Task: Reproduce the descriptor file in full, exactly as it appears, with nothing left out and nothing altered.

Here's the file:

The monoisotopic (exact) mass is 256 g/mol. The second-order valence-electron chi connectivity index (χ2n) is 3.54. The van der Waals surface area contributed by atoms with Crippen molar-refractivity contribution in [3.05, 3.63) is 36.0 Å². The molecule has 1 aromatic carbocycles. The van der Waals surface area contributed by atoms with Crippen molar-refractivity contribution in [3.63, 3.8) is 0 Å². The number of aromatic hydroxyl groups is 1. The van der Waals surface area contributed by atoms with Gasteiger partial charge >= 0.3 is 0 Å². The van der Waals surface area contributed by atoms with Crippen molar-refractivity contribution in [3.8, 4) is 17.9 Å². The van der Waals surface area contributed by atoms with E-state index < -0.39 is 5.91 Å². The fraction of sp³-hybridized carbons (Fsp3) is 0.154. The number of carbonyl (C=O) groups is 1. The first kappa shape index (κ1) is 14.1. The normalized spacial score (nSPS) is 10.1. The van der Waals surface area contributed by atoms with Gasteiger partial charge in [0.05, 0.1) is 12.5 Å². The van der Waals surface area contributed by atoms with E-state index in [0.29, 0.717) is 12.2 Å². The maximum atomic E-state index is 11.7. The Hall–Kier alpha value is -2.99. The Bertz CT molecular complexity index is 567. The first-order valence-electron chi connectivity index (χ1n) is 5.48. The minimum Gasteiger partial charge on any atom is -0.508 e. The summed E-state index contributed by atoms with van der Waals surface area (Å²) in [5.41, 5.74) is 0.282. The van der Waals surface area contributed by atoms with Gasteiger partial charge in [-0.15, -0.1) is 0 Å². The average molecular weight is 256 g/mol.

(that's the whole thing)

The monoisotopic (exact) mass is 256 g/mol. The second-order valence-electron chi connectivity index (χ2n) is 3.54. The van der Waals surface area contributed by atoms with Crippen molar-refractivity contribution in [3.05, 3.63) is 36.0 Å². The molecule has 1 aromatic carbocycles. The van der Waals surface area contributed by atoms with Crippen molar-refractivity contribution in [3.63, 3.8) is 0 Å². The number of aromatic hydroxyl groups is 1. The van der Waals surface area contributed by atoms with Gasteiger partial charge >= 0.3 is 0 Å². The van der Waals surface area contributed by atoms with Crippen molar-refractivity contribution in [3.8, 4) is 17.9 Å². The van der Waals surface area contributed by atoms with E-state index < -0.39 is 5.91 Å². The fraction of sp³-hybridized carbons (Fsp3) is 0.154. The number of carbonyl (C=O) groups is 1. The first kappa shape index (κ1) is 14.1. The normalized spacial score (nSPS) is 10.1. The van der Waals surface area contributed by atoms with Gasteiger partial charge in [0.05, 0.1) is 12.5 Å². The van der Waals surface area contributed by atoms with E-state index in [0.29, 0.717) is 12.2 Å². The maximum atomic E-state index is 11.7. The Hall–Kier alpha value is -2.99. The Bertz CT molecular complexity index is 567. The first-order valence-electron chi connectivity index (χ1n) is 5.48. The minimum Gasteiger partial charge on any atom is -0.508 e. The summed E-state index contributed by atoms with van der Waals surface area (Å²) in [5.41, 5.74) is 0.282. The van der Waals surface area contributed by atoms with Gasteiger partial charge in [-0.15, -0.1) is 0 Å². The average molecular weight is 256 g/mol.